bike-safety-nhtsa

SAFETY: Bicycle-Vehicle Accident Deaths Show Unexpected Trend

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Motor vehicle deaths are up in the United States. Look deep into the data, and you can see that those being killed more often are not who you might think.

When one hears the term “motor vehicle death,” it is easy to jump to the conclusion that the term refers to “car crashes.” Those are certainly part of the total, but the fact is that in 2015, the most recent period for which the National Highway Traffic Safety Administration has detailed data, only about one in three of the approximately 35,000 annual motor vehicle deaths were from a person inside a car.

death-rates-by-type-2014-and-2015-nhtsa-fars

In fact, on a per mile basis, the amount of people killed inside cars is holding pretty steady as we drive more miles as a nation. That is not true for other groups included in motor vehicle death totals, such as motorcyclists and pedestrians, both of which are up on a percent basis even after considering three or four percent increases in miles driven.

The group with the largest increase, 12.2% from just 2014 to 2015, is pedalcyclists, a.k.a. bicycle riders. In 2015, this group made up about 2% of the overall motor vehicle-related deaths. The amount of Americans killed in a bicycle-related motor vehicle accident each year is roughly equal to that of five commercial plane crashes (818 people). One might jump to the conclusion that this means children, but it isn’t children being killed on bikes.

bicycle-deaths-iihs

Drilling deeper into the statistical data, BestRide discovered that the people dying in vehicle-bicycle accidents are predominantly adult men, over the age of 20 years old. As the chart above shows, back in the 1970s, most of those killed on bikes in accidents with vehicles were children.  By 1988 the number was equal between children and adults and now it is almost all adult men being killed on bicycles in vehicle-related accidents. Children killed on bikes is trending to zero.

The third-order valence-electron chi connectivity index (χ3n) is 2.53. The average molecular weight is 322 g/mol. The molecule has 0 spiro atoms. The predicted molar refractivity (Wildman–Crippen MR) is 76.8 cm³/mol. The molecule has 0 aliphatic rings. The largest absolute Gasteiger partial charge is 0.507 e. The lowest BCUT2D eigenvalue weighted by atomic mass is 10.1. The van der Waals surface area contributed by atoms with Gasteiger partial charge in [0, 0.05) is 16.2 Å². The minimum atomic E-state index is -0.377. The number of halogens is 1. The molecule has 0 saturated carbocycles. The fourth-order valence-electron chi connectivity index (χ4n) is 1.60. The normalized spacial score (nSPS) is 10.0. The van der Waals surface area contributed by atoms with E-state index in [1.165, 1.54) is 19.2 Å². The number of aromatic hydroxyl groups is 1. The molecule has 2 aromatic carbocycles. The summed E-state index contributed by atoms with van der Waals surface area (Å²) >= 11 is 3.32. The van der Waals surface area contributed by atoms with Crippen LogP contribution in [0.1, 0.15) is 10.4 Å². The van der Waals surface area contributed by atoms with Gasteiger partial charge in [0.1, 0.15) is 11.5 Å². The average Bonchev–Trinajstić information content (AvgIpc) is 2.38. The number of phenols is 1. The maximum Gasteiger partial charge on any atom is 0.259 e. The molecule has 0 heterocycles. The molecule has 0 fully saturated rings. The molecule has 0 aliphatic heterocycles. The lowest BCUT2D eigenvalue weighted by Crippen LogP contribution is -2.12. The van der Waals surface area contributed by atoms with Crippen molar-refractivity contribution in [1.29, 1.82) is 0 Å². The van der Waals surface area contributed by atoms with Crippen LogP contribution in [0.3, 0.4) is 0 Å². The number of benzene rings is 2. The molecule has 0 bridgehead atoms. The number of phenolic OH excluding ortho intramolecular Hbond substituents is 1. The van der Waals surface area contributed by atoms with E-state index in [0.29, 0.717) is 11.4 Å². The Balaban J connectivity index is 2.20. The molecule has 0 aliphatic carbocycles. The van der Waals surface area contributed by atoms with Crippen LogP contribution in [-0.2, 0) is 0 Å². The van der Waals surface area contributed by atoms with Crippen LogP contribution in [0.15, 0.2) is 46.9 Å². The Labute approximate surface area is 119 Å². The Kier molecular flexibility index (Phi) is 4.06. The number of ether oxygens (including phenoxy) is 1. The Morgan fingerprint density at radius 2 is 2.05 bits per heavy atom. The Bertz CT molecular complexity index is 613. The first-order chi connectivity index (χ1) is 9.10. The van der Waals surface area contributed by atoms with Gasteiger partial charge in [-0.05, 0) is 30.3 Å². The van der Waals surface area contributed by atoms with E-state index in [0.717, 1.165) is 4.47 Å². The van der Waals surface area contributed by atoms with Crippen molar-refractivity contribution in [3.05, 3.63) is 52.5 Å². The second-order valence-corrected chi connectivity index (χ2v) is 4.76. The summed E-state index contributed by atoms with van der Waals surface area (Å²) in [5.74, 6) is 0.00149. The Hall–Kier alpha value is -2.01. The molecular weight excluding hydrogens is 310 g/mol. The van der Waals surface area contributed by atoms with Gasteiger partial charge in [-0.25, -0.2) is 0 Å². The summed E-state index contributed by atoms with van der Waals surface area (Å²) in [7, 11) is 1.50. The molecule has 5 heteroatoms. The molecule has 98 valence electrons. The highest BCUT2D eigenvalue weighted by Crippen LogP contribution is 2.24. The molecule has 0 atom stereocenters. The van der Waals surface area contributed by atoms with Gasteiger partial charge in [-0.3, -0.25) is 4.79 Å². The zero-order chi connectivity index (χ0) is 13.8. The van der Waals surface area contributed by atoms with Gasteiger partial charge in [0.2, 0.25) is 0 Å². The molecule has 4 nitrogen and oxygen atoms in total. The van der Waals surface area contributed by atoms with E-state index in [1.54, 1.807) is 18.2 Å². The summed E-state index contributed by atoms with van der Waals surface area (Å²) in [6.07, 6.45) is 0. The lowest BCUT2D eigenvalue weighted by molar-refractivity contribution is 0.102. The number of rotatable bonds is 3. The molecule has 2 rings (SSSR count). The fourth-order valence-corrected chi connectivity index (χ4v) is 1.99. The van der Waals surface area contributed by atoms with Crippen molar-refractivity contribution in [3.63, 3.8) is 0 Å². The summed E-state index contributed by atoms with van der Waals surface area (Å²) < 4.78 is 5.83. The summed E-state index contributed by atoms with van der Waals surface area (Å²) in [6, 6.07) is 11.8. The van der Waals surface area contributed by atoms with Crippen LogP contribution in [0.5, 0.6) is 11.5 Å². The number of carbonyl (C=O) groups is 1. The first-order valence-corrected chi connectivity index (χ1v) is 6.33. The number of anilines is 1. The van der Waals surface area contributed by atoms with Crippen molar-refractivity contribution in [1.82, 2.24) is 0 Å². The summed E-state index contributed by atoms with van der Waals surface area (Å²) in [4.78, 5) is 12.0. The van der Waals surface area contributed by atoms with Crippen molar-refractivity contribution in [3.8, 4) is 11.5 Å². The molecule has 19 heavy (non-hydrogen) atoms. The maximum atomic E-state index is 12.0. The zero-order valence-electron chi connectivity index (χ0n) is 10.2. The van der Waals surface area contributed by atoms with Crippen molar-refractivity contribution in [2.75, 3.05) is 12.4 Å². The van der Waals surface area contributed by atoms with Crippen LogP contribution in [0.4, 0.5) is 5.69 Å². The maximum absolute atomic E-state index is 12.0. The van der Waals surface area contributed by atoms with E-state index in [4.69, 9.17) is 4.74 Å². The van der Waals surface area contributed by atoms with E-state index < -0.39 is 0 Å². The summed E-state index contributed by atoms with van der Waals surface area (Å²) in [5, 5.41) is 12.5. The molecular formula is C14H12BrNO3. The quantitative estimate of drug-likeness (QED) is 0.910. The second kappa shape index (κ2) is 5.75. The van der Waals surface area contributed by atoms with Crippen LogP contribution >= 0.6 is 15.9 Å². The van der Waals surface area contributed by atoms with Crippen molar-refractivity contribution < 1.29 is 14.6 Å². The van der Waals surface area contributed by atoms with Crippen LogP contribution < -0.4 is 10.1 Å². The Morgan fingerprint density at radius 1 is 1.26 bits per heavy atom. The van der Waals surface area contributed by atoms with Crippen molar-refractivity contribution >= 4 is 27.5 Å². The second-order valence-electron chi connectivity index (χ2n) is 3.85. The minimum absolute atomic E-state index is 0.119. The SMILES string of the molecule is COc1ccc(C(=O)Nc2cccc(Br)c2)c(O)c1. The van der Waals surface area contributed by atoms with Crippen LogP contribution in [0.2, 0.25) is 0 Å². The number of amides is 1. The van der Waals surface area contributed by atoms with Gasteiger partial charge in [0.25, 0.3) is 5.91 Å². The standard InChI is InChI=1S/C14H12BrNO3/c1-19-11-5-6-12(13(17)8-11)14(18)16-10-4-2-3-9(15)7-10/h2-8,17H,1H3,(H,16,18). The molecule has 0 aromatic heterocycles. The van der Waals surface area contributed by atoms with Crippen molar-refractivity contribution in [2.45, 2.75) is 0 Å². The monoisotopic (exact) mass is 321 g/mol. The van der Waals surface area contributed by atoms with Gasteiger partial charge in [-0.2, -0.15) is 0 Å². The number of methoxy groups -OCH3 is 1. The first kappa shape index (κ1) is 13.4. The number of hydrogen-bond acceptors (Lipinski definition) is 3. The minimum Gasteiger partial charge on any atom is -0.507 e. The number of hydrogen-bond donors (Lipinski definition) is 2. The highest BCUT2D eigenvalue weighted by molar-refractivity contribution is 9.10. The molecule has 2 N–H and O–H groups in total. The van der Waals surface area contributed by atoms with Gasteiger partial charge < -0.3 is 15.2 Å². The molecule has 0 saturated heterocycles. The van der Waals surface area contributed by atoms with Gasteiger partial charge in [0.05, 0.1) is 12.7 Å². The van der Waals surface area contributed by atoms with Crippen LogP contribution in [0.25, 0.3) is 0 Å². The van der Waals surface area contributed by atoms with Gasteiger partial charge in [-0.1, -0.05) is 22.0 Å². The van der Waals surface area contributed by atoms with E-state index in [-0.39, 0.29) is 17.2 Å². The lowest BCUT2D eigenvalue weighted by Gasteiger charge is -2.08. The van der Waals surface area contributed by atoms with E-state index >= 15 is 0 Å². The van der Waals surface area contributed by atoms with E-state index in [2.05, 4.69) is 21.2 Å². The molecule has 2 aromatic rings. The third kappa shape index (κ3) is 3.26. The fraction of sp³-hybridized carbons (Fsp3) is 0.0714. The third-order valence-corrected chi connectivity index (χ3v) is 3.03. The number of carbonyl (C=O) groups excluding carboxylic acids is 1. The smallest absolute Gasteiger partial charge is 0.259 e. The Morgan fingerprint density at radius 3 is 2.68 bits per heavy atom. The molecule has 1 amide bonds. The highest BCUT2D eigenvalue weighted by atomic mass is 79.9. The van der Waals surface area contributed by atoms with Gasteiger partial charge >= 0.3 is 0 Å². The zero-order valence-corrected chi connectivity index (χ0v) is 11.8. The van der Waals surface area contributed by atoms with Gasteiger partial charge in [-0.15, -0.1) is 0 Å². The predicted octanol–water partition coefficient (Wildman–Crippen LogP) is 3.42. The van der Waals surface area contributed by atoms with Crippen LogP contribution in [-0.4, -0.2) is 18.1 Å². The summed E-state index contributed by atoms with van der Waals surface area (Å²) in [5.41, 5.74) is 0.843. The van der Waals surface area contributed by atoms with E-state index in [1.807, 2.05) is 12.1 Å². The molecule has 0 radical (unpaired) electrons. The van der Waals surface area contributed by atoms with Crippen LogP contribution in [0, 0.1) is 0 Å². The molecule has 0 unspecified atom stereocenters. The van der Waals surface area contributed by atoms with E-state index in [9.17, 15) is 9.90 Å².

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We looked even further and found out that more than a quarter of these men on bikes are dying in accidents that happen in the dark, between 9 pm and 6 am.

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When we researched this story, we started at NHTSA’s bicycle safety website. The image above the group posts on its front page about bicycle safety seems to imply it is women and children on side streets in the suburbs who need to be safer. Even our safety groups don’t appear to realize who is at risk.

We then turned our attention to where these adult men were dying on bicycles. The Insurance Institute for Highway Safety recently summarized the places that these bicycle accidents involving death are happening. We know that 2.5-times more of these accidents are happening in cities as opposed to on rural roads. Most occur on “major roadways.”  Amazingly, three percent of the bicycle deaths occur on highways (interstates and freeways). Why in the world would anyone ride a bicycle on a highway for any reason?  That must be illegal, right?  Wrong.

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On the Boston Providence Highway (Rt. 1) in Plainville, Massachusetts a new traffic light was recently installed by the state to help drivers entering and exiting a new casino. The highway leading to and from this section has a speed limit of 55 MPH. Incredibly, the state road project included adding a bicycle lane for the short section of road that was altered when the traffic light was added. Imagine a bike lane that starts on a highway and ends about 100 yards further down the highway and you will have an accurate image.

The surge of adult men being killed on bicycles is just one of the surprises to be found in the unhappy statistics saying that more Americans are being killed in motor vehicle related accidents. When you hear the news media reporting on the topic, listen carefully to see how many imply that the increase is people in cars that are losing their lives.

Image Notes:

1st Chart courtesy of NHTSA

2nd and 3rd Chart Courtesy of IIHS

Bicycle Roll Model Image Courtesy of NHTSA

Image of Interstate 1 Plainville, Mass. bike lane courtesy of Google Earth

 

 

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John Goreham

John Goreham